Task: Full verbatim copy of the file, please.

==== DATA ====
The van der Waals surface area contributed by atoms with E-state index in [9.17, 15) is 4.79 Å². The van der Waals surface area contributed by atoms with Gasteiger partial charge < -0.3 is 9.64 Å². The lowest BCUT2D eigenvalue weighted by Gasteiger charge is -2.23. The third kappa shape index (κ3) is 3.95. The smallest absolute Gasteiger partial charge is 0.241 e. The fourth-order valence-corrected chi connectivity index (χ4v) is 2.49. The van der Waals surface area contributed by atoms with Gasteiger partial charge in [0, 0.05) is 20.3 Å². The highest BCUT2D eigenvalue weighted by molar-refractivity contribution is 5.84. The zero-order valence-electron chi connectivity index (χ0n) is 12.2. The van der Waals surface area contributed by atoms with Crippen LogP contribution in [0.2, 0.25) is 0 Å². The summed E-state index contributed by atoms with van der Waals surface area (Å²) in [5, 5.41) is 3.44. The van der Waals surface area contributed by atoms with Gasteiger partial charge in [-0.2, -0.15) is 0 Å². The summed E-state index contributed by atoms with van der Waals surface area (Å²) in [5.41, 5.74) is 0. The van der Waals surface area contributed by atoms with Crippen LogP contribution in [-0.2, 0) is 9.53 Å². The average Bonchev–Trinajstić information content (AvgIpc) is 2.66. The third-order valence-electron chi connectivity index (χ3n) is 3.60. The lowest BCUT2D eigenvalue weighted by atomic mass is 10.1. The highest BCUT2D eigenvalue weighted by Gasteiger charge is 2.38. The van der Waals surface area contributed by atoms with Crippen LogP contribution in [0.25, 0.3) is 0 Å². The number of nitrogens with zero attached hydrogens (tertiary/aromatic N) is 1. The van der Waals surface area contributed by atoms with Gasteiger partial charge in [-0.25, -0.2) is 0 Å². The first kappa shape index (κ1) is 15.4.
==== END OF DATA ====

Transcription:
The van der Waals surface area contributed by atoms with E-state index in [9.17, 15) is 4.79 Å². The van der Waals surface area contributed by atoms with Gasteiger partial charge < -0.3 is 9.64 Å². The lowest BCUT2D eigenvalue weighted by Gasteiger charge is -2.23. The third kappa shape index (κ3) is 3.95. The smallest absolute Gasteiger partial charge is 0.241 e. The fourth-order valence-corrected chi connectivity index (χ4v) is 2.49. The van der Waals surface area contributed by atoms with Gasteiger partial charge in [0, 0.05) is 20.3 Å². The highest BCUT2D eigenvalue weighted by molar-refractivity contribution is 5.84. The zero-order valence-electron chi connectivity index (χ0n) is 12.2. The van der Waals surface area contributed by atoms with Crippen LogP contribution in [0.2, 0.25) is 0 Å². The summed E-state index contributed by atoms with van der Waals surface area (Å²) in [5, 5.41) is 3.44. The van der Waals surface area contributed by atoms with Gasteiger partial charge in [-0.2, -0.15) is 0 Å². The summed E-state index contributed by atoms with van der Waals surface area (Å²) in [5.41, 5.74) is 0. The van der Waals surface area contributed by atoms with Crippen LogP contribution in [-0.2, 0) is 9.53 Å². The average Bonchev–Trinajstić information content (AvgIpc) is 2.66. The third-order valence-electron chi connectivity index (χ3n) is 3.60. The lowest BCUT2D eigenvalue weighted by atomic mass is 10.1. The highest BCUT2D eigenvalue weighted by Gasteiger charge is 2.38. The van der Waals surface area contributed by atoms with Crippen LogP contribution in [0.25, 0.3) is 0 Å². The number of nitrogens with zero attached hydrogens (tertiary/aromatic N) is 1. The van der Waals surface area contributed by atoms with Gasteiger partial charge in [-0.25, -0.2) is 0 Å². The first kappa shape index (κ1) is 15.4.